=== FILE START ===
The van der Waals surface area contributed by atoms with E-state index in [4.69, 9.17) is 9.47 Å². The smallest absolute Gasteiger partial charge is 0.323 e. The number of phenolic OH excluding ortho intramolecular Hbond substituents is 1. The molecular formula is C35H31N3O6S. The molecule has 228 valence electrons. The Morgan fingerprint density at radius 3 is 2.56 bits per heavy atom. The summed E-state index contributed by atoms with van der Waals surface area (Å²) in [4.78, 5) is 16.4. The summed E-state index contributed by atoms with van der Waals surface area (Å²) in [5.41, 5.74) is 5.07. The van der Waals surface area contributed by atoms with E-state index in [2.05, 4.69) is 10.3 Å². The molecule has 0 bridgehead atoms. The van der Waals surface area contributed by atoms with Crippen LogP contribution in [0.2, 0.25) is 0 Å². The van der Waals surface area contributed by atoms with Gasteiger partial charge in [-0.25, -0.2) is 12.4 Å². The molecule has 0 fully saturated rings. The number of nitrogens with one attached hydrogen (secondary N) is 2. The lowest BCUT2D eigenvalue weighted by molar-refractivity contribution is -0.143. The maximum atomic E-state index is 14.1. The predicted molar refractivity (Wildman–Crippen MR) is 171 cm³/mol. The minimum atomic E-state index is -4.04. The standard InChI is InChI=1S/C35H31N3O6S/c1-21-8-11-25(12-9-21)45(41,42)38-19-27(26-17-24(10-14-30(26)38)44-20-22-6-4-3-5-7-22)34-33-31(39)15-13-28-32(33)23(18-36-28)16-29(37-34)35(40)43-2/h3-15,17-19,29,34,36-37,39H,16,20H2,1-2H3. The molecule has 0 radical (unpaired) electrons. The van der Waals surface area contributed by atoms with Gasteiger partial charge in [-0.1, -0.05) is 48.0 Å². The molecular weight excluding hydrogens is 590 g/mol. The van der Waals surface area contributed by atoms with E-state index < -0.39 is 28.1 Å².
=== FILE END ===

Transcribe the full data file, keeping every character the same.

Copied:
The van der Waals surface area contributed by atoms with E-state index in [4.69, 9.17) is 9.47 Å². The smallest absolute Gasteiger partial charge is 0.323 e. The number of phenolic OH excluding ortho intramolecular Hbond substituents is 1. The molecular formula is C35H31N3O6S. The molecule has 228 valence electrons. The Morgan fingerprint density at radius 3 is 2.56 bits per heavy atom. The summed E-state index contributed by atoms with van der Waals surface area (Å²) in [4.78, 5) is 16.4. The summed E-state index contributed by atoms with van der Waals surface area (Å²) in [5.41, 5.74) is 5.07. The van der Waals surface area contributed by atoms with E-state index in [2.05, 4.69) is 10.3 Å². The molecule has 0 bridgehead atoms. The van der Waals surface area contributed by atoms with Crippen LogP contribution in [0.2, 0.25) is 0 Å². The van der Waals surface area contributed by atoms with Gasteiger partial charge in [-0.25, -0.2) is 12.4 Å². The molecule has 0 fully saturated rings. The number of nitrogens with one attached hydrogen (secondary N) is 2. The lowest BCUT2D eigenvalue weighted by molar-refractivity contribution is -0.143. The maximum atomic E-state index is 14.1. The predicted molar refractivity (Wildman–Crippen MR) is 171 cm³/mol. The minimum atomic E-state index is -4.04. The standard InChI is InChI=1S/C35H31N3O6S/c1-21-8-11-25(12-9-21)45(41,42)38-19-27(26-17-24(10-14-30(26)38)44-20-22-6-4-3-5-7-22)34-33-31(39)15-13-28-32(33)23(18-36-28)16-29(37-34)35(40)43-2/h3-15,17-19,29,34,36-37,39H,16,20H2,1-2H3. The molecule has 0 radical (unpaired) electrons. The van der Waals surface area contributed by atoms with Gasteiger partial charge in [-0.1, -0.05) is 48.0 Å². The molecular weight excluding hydrogens is 590 g/mol. The van der Waals surface area contributed by atoms with E-state index < -0.39 is 28.1 Å².